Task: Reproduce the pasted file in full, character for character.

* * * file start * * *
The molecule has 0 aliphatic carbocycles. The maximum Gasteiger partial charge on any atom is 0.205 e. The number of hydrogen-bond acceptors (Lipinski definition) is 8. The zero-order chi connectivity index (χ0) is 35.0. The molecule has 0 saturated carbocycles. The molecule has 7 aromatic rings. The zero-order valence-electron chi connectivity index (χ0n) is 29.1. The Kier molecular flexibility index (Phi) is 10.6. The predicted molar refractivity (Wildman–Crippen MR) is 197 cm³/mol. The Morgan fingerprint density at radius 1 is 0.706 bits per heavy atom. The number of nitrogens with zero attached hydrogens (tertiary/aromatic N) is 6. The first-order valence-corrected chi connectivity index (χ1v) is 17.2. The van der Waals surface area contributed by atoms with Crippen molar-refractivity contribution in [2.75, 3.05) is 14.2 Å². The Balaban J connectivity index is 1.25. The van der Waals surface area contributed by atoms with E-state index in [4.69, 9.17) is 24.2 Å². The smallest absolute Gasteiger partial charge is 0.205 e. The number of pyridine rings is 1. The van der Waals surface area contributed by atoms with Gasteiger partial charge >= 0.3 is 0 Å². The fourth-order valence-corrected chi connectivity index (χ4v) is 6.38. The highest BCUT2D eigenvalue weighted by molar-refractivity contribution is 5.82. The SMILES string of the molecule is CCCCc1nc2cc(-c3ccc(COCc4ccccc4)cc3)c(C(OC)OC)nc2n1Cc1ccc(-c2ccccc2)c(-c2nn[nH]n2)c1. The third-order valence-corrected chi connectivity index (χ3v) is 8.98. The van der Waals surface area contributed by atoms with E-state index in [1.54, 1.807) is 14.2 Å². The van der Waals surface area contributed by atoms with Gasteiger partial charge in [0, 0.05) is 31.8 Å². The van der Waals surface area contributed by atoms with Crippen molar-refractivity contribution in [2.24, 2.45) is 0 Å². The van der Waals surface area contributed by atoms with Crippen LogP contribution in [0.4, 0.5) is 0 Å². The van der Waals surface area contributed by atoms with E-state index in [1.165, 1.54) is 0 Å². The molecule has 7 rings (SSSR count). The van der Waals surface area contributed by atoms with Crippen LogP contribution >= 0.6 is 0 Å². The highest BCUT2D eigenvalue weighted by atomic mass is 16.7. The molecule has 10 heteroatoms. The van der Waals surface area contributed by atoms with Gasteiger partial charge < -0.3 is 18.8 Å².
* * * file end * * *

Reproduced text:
The molecule has 0 aliphatic carbocycles. The maximum Gasteiger partial charge on any atom is 0.205 e. The number of hydrogen-bond acceptors (Lipinski definition) is 8. The zero-order chi connectivity index (χ0) is 35.0. The molecule has 0 saturated carbocycles. The molecule has 7 aromatic rings. The zero-order valence-electron chi connectivity index (χ0n) is 29.1. The Kier molecular flexibility index (Phi) is 10.6. The predicted molar refractivity (Wildman–Crippen MR) is 197 cm³/mol. The Morgan fingerprint density at radius 1 is 0.706 bits per heavy atom. The number of nitrogens with zero attached hydrogens (tertiary/aromatic N) is 6. The first-order valence-corrected chi connectivity index (χ1v) is 17.2. The van der Waals surface area contributed by atoms with Crippen molar-refractivity contribution in [2.75, 3.05) is 14.2 Å². The Balaban J connectivity index is 1.25. The van der Waals surface area contributed by atoms with E-state index in [4.69, 9.17) is 24.2 Å². The smallest absolute Gasteiger partial charge is 0.205 e. The number of pyridine rings is 1. The van der Waals surface area contributed by atoms with Gasteiger partial charge >= 0.3 is 0 Å². The fourth-order valence-corrected chi connectivity index (χ4v) is 6.38. The highest BCUT2D eigenvalue weighted by molar-refractivity contribution is 5.82. The SMILES string of the molecule is CCCCc1nc2cc(-c3ccc(COCc4ccccc4)cc3)c(C(OC)OC)nc2n1Cc1ccc(-c2ccccc2)c(-c2nn[nH]n2)c1. The third-order valence-corrected chi connectivity index (χ3v) is 8.98. The van der Waals surface area contributed by atoms with E-state index in [1.54, 1.807) is 14.2 Å². The van der Waals surface area contributed by atoms with Gasteiger partial charge in [0, 0.05) is 31.8 Å². The van der Waals surface area contributed by atoms with Crippen molar-refractivity contribution in [2.24, 2.45) is 0 Å². The van der Waals surface area contributed by atoms with Crippen LogP contribution in [0.4, 0.5) is 0 Å². The van der Waals surface area contributed by atoms with E-state index in [1.165, 1.54) is 0 Å². The molecule has 7 rings (SSSR count). The van der Waals surface area contributed by atoms with Crippen LogP contribution >= 0.6 is 0 Å². The highest BCUT2D eigenvalue weighted by atomic mass is 16.7. The molecule has 10 heteroatoms. The van der Waals surface area contributed by atoms with Gasteiger partial charge < -0.3 is 18.8 Å².